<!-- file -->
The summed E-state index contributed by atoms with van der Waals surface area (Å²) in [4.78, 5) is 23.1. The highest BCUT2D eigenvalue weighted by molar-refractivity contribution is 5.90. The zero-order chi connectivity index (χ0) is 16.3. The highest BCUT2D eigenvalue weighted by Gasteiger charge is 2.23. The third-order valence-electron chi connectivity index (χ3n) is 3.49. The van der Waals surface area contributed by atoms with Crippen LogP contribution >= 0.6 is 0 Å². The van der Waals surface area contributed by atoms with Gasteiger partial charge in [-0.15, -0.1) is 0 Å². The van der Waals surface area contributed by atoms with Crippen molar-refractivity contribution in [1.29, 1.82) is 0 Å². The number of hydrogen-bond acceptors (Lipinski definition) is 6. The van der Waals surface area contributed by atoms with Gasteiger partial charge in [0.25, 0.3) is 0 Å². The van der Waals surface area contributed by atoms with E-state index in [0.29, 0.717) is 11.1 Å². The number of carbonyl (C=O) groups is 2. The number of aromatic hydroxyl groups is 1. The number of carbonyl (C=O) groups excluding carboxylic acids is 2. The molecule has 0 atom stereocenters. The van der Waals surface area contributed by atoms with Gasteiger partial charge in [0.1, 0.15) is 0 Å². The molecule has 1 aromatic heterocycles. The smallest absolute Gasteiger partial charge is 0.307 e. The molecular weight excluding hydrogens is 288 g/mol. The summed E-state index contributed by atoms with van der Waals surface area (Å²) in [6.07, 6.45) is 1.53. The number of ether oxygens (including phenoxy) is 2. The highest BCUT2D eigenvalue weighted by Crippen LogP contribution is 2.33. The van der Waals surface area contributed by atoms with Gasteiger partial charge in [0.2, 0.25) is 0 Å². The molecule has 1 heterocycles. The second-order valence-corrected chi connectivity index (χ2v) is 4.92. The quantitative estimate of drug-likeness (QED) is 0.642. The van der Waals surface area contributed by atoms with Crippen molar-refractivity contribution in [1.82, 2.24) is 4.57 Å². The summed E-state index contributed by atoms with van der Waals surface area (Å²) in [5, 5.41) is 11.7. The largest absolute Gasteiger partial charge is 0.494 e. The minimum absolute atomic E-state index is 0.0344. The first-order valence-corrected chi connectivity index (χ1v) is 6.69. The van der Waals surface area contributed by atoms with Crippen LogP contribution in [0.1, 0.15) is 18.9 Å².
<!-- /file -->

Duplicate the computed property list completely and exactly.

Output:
The summed E-state index contributed by atoms with van der Waals surface area (Å²) in [4.78, 5) is 23.1. The highest BCUT2D eigenvalue weighted by molar-refractivity contribution is 5.90. The zero-order chi connectivity index (χ0) is 16.3. The highest BCUT2D eigenvalue weighted by Gasteiger charge is 2.23. The third-order valence-electron chi connectivity index (χ3n) is 3.49. The van der Waals surface area contributed by atoms with Crippen LogP contribution >= 0.6 is 0 Å². The van der Waals surface area contributed by atoms with Gasteiger partial charge in [-0.15, -0.1) is 0 Å². The van der Waals surface area contributed by atoms with Crippen molar-refractivity contribution in [1.29, 1.82) is 0 Å². The number of hydrogen-bond acceptors (Lipinski definition) is 6. The van der Waals surface area contributed by atoms with Gasteiger partial charge in [0.25, 0.3) is 0 Å². The van der Waals surface area contributed by atoms with E-state index in [0.29, 0.717) is 11.1 Å². The number of carbonyl (C=O) groups is 2. The number of aromatic hydroxyl groups is 1. The number of carbonyl (C=O) groups excluding carboxylic acids is 2. The molecule has 0 atom stereocenters. The van der Waals surface area contributed by atoms with Gasteiger partial charge in [0.1, 0.15) is 0 Å². The molecule has 1 aromatic heterocycles. The smallest absolute Gasteiger partial charge is 0.307 e. The molecular weight excluding hydrogens is 288 g/mol. The summed E-state index contributed by atoms with van der Waals surface area (Å²) in [6.07, 6.45) is 1.53. The number of ether oxygens (including phenoxy) is 2. The highest BCUT2D eigenvalue weighted by Crippen LogP contribution is 2.33. The van der Waals surface area contributed by atoms with Gasteiger partial charge in [0.2, 0.25) is 0 Å². The molecule has 1 heterocycles. The second-order valence-corrected chi connectivity index (χ2v) is 4.92. The quantitative estimate of drug-likeness (QED) is 0.642. The van der Waals surface area contributed by atoms with Crippen molar-refractivity contribution in [1.82, 2.24) is 4.57 Å². The summed E-state index contributed by atoms with van der Waals surface area (Å²) in [5, 5.41) is 11.7. The largest absolute Gasteiger partial charge is 0.494 e. The minimum absolute atomic E-state index is 0.0344. The first-order valence-corrected chi connectivity index (χ1v) is 6.69. The van der Waals surface area contributed by atoms with Crippen LogP contribution in [0.1, 0.15) is 18.9 Å².